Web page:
16 January 2008. It’s not all that surprising to see flashing blue lights in the red light district—unless you are talking cell biology. In the January 11 Nature Chemical Biology, researchers led by Vladislav Verkhusha at the Albert Einstein College of Medicine, New York, introduced new fluorescent timers—proteins that gradually shift fluorescence emission, in this case from the blue to the red end of the spectrum. Far from using them to monitor seamy behavior, however, the researchers dispatched the blue-red lights to trace trafficking of LAMP-2A, a chaperone that is involved in autophagy. Their findings help resolve an ongoing debate about whether LAMP-2A travels directly to endosomes from the Golgi, or detours through the cell membrane. “Our studies confirm that this indirect membrane route is a major trafficking pathway,” said Verkhusha in an interview with ARF. Not only does the finding help researchers come to better grips with autophagy, which has become a major area of interest to Alzheimer and Parkinson disease researchers, but the new fluorescent tools might also prove useful more generally for tracing the movements of presenilin, BACE, and other molecules involved in the pathology of AD or other neurodegenerative diseases.
Verkhusha’s fluorescent timers are derivatives of mCherry, a red fluorescent protein that is itself derived from DsRed, a protein made by the sea anemone Discosoma striata. Like the widely used green fluorescent protein (GFP), the chromophore in DsRed is formed by an autocatalytic rearrangement of the protein backbone. Unlike GFP, however, DsRed is a tetramer. This makes it a less practical tool and also renders it mildly cytotoxic because of the stress it puts on cells that overexpress it. DsRed—in particular DsRed-E5, a fluorescent timer (FT) that shifts its emission peak over time—has found some use as a biological reporter. However, a monomeric version of DsRed-E5 would prove even more useful.
Verkhusha and colleagues have now developed a suite of such monomers, and they differ in the speed of their blue-red conversion. Joint first authors Fedor and Oksana Subach—another husband-and-wife team in the field—used targeted saturation mutagenesis to substitute amino acids thought to influence chromophore maturation. They obtained a series of mutant proteins with blue-to-red fluorescence conversion half-lives in the 0.25- to 10-hour range. The authors used these fast, medium, and slow fluorescent timers to trace LAMP-2A trafficking using a FT-LAMP-2A chimera. Using a pulse-chase approach, the Subachs and colleagues found that the nascent blue-fluorescing chimeras appeared in the Golgi, the plasma membrane, and, to a much lesser extent, in endosomal compartments. The red-shifted fluorescent probe never showed up at the plasma membrane, predominating instead in endosomal compartments and lysozomes. The findings indicate that LAMP-2A chimeras transit first through the Golgi and plasma membrane as young blue fluorophores, before maturing and ending up in the red zone of the lysozomes and endosomal compartments.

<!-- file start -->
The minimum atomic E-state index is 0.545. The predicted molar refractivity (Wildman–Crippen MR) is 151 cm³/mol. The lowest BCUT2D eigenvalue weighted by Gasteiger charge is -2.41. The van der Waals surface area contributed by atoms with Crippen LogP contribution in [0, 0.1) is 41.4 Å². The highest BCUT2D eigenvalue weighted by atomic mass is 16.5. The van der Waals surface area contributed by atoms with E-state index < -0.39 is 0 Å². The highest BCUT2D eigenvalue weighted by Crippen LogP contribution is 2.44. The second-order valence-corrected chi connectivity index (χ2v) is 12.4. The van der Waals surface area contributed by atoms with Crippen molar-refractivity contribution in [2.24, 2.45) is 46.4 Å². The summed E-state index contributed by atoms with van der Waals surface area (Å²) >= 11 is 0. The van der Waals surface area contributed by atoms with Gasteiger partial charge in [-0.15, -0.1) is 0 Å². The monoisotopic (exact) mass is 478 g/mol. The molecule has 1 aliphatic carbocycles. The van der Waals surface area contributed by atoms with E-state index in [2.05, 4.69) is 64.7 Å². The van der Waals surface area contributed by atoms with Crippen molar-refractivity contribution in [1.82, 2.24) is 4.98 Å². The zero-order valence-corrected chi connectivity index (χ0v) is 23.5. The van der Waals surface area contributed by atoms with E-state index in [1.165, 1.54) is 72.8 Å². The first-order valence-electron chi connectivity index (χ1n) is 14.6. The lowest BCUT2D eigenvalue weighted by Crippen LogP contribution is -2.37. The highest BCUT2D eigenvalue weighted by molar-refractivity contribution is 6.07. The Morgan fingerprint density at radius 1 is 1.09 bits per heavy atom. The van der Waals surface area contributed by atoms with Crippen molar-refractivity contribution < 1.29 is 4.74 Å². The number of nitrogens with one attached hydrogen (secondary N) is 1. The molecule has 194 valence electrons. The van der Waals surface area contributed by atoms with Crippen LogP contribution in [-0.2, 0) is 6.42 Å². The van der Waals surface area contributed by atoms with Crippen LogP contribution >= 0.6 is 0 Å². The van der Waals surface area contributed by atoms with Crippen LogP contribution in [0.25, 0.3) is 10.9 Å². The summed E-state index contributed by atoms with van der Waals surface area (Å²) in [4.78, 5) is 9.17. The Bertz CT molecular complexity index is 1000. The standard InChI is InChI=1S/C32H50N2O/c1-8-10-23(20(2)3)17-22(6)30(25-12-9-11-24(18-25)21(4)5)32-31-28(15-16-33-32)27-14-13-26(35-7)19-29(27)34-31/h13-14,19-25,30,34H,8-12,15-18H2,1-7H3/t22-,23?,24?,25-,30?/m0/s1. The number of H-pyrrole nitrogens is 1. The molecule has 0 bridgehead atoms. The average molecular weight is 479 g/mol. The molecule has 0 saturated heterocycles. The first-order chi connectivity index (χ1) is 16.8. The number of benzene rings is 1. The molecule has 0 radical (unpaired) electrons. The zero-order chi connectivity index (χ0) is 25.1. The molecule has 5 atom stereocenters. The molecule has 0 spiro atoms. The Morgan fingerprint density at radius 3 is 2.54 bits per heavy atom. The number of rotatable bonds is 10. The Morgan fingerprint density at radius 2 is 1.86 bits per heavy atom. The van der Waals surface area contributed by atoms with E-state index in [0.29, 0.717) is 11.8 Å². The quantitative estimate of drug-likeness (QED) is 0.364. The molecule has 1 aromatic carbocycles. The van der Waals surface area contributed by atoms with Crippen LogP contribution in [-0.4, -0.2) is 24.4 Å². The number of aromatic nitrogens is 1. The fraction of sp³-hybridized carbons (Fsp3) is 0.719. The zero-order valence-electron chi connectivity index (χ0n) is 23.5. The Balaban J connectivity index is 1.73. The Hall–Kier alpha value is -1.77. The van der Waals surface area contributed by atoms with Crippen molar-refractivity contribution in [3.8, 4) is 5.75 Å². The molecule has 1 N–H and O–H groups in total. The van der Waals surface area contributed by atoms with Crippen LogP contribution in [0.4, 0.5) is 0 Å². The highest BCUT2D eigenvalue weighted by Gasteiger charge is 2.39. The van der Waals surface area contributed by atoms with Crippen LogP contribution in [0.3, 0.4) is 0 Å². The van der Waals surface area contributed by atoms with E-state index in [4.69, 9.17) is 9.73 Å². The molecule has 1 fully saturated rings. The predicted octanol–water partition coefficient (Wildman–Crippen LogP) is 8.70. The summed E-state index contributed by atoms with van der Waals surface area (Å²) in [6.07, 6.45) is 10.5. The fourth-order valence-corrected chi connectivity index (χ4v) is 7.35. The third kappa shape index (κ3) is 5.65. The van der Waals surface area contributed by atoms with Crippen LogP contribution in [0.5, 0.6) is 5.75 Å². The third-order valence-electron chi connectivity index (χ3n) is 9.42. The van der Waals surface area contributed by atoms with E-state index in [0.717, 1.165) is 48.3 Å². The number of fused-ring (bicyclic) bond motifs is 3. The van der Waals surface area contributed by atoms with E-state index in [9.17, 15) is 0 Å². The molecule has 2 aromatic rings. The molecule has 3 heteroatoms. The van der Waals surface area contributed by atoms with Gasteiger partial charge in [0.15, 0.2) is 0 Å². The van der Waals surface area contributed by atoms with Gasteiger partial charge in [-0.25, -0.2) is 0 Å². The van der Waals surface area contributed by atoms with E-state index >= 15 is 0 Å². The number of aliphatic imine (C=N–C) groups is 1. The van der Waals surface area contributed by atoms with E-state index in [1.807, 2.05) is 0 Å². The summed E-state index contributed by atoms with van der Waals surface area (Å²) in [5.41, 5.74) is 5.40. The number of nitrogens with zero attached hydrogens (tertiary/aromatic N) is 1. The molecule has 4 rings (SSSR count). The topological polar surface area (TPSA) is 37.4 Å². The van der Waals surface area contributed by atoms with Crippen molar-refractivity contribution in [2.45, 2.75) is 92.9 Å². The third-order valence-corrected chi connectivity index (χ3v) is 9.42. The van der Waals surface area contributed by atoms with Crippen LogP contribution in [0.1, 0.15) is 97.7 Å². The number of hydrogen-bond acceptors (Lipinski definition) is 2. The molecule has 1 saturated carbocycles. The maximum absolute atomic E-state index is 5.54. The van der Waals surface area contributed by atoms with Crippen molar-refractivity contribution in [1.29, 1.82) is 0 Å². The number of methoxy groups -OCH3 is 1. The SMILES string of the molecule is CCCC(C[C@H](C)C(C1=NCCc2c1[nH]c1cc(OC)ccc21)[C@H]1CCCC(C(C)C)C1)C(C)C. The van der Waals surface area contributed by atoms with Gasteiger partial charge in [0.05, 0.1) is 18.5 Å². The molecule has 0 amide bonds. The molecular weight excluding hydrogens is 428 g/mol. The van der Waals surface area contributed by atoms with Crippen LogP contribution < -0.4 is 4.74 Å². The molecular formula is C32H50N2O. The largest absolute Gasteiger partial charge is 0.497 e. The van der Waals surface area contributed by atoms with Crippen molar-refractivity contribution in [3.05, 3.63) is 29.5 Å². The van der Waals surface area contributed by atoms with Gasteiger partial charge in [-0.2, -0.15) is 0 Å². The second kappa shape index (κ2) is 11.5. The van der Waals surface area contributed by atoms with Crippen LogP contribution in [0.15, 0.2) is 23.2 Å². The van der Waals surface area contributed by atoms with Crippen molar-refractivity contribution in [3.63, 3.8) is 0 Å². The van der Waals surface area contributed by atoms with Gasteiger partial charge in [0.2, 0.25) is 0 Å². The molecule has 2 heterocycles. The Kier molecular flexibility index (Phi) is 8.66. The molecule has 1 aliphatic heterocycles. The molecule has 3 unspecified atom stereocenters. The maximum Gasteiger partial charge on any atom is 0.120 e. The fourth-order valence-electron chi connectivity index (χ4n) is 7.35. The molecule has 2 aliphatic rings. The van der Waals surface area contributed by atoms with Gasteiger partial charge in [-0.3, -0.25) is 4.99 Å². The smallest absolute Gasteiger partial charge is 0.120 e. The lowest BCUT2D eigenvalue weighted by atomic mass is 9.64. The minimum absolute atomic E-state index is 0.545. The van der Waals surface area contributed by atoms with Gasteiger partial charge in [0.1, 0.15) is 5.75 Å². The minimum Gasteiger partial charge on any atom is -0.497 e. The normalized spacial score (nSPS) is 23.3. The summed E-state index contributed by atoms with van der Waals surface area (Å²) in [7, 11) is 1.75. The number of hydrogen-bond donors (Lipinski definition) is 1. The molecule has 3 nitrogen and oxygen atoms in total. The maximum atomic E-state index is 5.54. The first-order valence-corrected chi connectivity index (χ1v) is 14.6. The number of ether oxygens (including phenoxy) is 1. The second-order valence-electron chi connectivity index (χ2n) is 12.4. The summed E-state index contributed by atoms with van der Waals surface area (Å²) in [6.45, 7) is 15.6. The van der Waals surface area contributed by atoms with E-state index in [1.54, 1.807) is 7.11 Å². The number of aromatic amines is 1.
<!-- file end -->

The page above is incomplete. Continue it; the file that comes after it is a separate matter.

“This work nicely validates, in a very elegant way, the findings of Paul Matthews,” said Ralph Nixon, New York University School of Medicine. Nixon was not involved in the study, but his lab studies the role of autophagy in AD. Mathews, now at NYU as well, showed, while at Johns Hopkins University in Baltimore, that the membrane glycoprotein LEP 100 traffics to lysosomes via the plasma membrane (see Mathews et al., 1992). That had been suggested for LAMP-2A also because small amounts of the protein have been found at the cell surface in steady-state snapshots.
The work raises the question of whether LAMP-2A has some functional role at the cell membrane, despite its fleeting presence there. “Nature is usually so economical that you would not expect to see a protein on the cell surface if it is not needed there,” suggested Verkhusha. “I would not be surprised if someone finds out that LAMP-2A has a functional role at the cell membrane.”
“In terms of the broader implication, these tools will be very valuable in looking at trafficking patterns of other proteins,” Nixon said. To fully deliver on that promise, however, these fluorescent timers will need some technical refinement first. While the quantum yield (a measure of the proportion of energy released as fluorescence) of the blue forms is respectable (0.3 to 0.4), it is low for the red forms (0.05-0.09). This makes the probes perfectly adequate for cellular studies, said Verkhusha, but means they would be less impressive for deep tissue imaging in mammals.
In addition, the blue-red conversion is on the order of hours, not minutes, meaning the probes might prove less useful for tracing proteins with very short half-lives. For example, the half-life of the amyloid precursor protein APP in cells is less than an hour, said Nixon. “I wouldn’t discount APP entirely, but the half-lives are not in ideal range,” he added. “I think these probes would be more valuable for studying other proteins, including presenilin and BACE, that have half-lives in the order of hours. Certainly this has relevance to trafficking of a number of proteins of interest to the AD field.”
Another possibility is that the probes could prove useful in studying proteins that get stuck in certain compartments as a result of some underlying pathology. “That might be an attractive thing for us to do since we have been looking at the slowed degradation of proteins through autophagy, and any number of proteins might be studied in that particular way,” said Nixon (see ARF related news story).—Tom Fagan.
Subach FV, Subach OM, Gundorov I, Morozova KS, Piatkevich KD, Cuervo AM, Verkhusha VV. Monomeric fluorescent timers that change color from blue to red report on cellular trafficking. Nat Chem Biol. 2009 January 11. Abstract